Jaunt — Blazing the VR Trail
Issue: September 1, 2016

Jaunt — Blazing the VR Trail

Founded in 2013, Silicon Valley-based Jaunt (www.jauntvr.com) has quickly made serious inroads in the virtual reality industry, blazing a trail in the development and advancement of hardware, software, tools and applications needed to help content creators deliver cinematic VR.

The company, which had launched the groundbreaking 360-degree Jaunt One camera, announced earlier this summer the availability of Jaunt One for public use via a pilot program through LA-based rental house Radiant Images (www.radiantimages.com). It also launched its Jaunt Cloud Services (JCS), a cloud-based stitching and rendering pipeline for “shooting, producing and distributing immersive cinematic VR experiences.”

Here, Post speaks with Jaunt’s Arthur Van Hoff, CTO, founder and interim CEO, and Koji Gardiner, VP of hardware engineering, about the company’s rapid growth, technology advancements and the future of VR.

The company seems to have made some incredible advancements in VR in a short amount of time. How did you do it?

Van Hoff: “We’ve been successful because we’ve been laser focused on the same thing since day one: creating high-quality, cinematic VR — and we’ve been able to do a lot in a short amount of time. We’re a Silicon Valley startup, not a huge production or entertainment company, so we’re lean. We work hard and it pays off.”

Gardiner: “In virtual reality years, three years is actually a pretty long time. If you look back to 2013, Oculus was still a Kickstarter campaign. In the grand scheme of things, we had a huge head start. By the time people started paying attention to VR in 2014 when Facebook acquired Oculus, we already had momentum. We were iterating and solving problems from a technology standpoint, that others were just starting to face.” 

Can you talk about your Jaunt One camera and the technology that makes it so well-suited for VR?

Van Hoff: “One key to the success of the camera is that it was designed from the ground up with VR in mind. This isn’t a foray into VR by a camera company. This is a VR company designing, iterating and building the perfect rig for them. We learned what worked and what didn’t, and the resulting camera is a high-quality, extremely-usable camera in the field. VR is completely different than shooting traditional video. For example, you can’t set up lights on a VR production set, so you need a camera that is very light sensitive. You’re going to be stitching multiple cameras together, so you need global shutter. We built the Jaunt One specifically for the unique challenges and opportunities of shooting in VR.”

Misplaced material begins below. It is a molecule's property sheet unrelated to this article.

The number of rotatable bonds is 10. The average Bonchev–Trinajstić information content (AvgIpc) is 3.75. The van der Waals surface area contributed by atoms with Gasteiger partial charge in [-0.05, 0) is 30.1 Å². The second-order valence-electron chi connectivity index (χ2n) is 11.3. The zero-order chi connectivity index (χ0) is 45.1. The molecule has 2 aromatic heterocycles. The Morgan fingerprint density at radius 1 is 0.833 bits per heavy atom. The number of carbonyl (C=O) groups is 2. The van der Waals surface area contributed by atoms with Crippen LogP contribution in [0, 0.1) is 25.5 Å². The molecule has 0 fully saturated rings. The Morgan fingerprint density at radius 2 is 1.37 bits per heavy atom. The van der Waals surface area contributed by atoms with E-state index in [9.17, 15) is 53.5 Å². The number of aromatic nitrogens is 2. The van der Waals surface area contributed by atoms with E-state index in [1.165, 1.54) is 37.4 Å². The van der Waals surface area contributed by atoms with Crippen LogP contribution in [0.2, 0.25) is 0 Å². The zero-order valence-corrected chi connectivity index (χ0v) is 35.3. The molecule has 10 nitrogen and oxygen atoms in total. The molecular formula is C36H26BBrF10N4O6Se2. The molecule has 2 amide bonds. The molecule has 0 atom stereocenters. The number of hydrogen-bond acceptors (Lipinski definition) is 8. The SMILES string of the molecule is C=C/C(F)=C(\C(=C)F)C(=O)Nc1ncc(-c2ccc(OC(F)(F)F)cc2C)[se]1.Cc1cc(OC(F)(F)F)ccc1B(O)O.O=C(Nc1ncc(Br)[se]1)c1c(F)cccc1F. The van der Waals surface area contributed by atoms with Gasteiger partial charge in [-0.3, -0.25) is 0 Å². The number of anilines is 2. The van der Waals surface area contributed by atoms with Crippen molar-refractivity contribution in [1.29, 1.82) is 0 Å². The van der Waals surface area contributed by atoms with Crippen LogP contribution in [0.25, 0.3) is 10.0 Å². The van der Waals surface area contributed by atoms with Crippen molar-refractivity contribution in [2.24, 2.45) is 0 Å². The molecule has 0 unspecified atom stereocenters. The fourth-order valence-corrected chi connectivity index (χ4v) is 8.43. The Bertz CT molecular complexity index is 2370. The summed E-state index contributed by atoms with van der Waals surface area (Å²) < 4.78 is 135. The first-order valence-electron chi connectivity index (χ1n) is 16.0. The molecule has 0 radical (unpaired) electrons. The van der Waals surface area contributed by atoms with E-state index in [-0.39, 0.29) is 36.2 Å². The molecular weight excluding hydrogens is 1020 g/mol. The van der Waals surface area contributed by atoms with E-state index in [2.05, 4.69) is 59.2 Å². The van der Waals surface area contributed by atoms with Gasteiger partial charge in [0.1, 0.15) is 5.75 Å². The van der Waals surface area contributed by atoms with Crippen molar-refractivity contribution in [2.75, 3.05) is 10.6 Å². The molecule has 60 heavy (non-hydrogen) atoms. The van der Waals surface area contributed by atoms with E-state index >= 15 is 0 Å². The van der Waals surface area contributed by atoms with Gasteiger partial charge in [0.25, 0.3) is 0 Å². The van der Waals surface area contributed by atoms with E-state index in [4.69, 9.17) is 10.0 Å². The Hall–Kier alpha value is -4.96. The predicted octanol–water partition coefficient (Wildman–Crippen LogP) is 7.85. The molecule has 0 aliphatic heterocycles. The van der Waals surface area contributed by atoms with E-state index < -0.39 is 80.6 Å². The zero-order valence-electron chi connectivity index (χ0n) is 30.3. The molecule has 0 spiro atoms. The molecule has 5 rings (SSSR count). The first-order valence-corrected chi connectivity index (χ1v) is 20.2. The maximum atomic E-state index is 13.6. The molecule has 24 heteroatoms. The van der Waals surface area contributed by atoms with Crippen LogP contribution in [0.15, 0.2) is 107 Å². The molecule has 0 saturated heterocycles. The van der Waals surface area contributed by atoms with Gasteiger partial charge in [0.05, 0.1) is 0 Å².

Gardiner: “Not only did we build the best camera for high-quality, stereoscopic 360-degree content creation, we built it with our entire pipeline in mind. This camera works seamlessly with our stitching software. The result is a gorgeous camera, with industry-leading image quality in a variety of conditions, that’s easy to use.” 

Tell us about Jaunt One’s availability to the public through Radiant Images. What prompted that decision?

Gardiner: “A year ago, when we announced the Jaunt One camera, it wasn’t publicly available, and that was intentional. We wanted to work very closely with our partners, learn how they were using it and make sure it was production tested. We were a bit of a black box, but now we’re ready, and excited, to share the camera publicly. We want to get it into more hands to create more quality VR content. Radiant has been really involved with educating the creative community about VR, so having them as a partner was a natural fit.” 

Can you talk about your end-to-end solution, from the camera’s availability to the stitch and render capabilities in the cloud using Jaunt Cloud Services, to the publishing capabilities?

Van Hoff: “What we’ve built is a proven solution that works all the way through — shooting, editing, transcoding for various platforms and ultimately distributing.”  

Gardiner: “We’ve created a high-quality, easy-to-use pipeline that guides you through everything — capture, stitch, edit and distribute. There’s power in this whole set-up, but what’s unique about the Jaunt pipeline is you can enter at any point. You can shoot with an Ozo camera and edit with Jaunt Cloud Services. You can have an existing piece that’s completely done and you just want to distribute it. Use everything or just pieces. At the end of the day we just want to help you create that content and get it out to the world.” 

Where do you see VR going in the years ahead?

Van Hoff: “VR is going to continue to grow, quite rapidly. New devices, and specifically phones, built with VR in mind, will be hitting the market. They’re going to have better screens, better battery life and make for an overall better VR experience on the mobile devices we carry around daily. Beyond that, I think we’ll see tremendous opportunity in augmented reality, when mixing the real world with virtual reality.”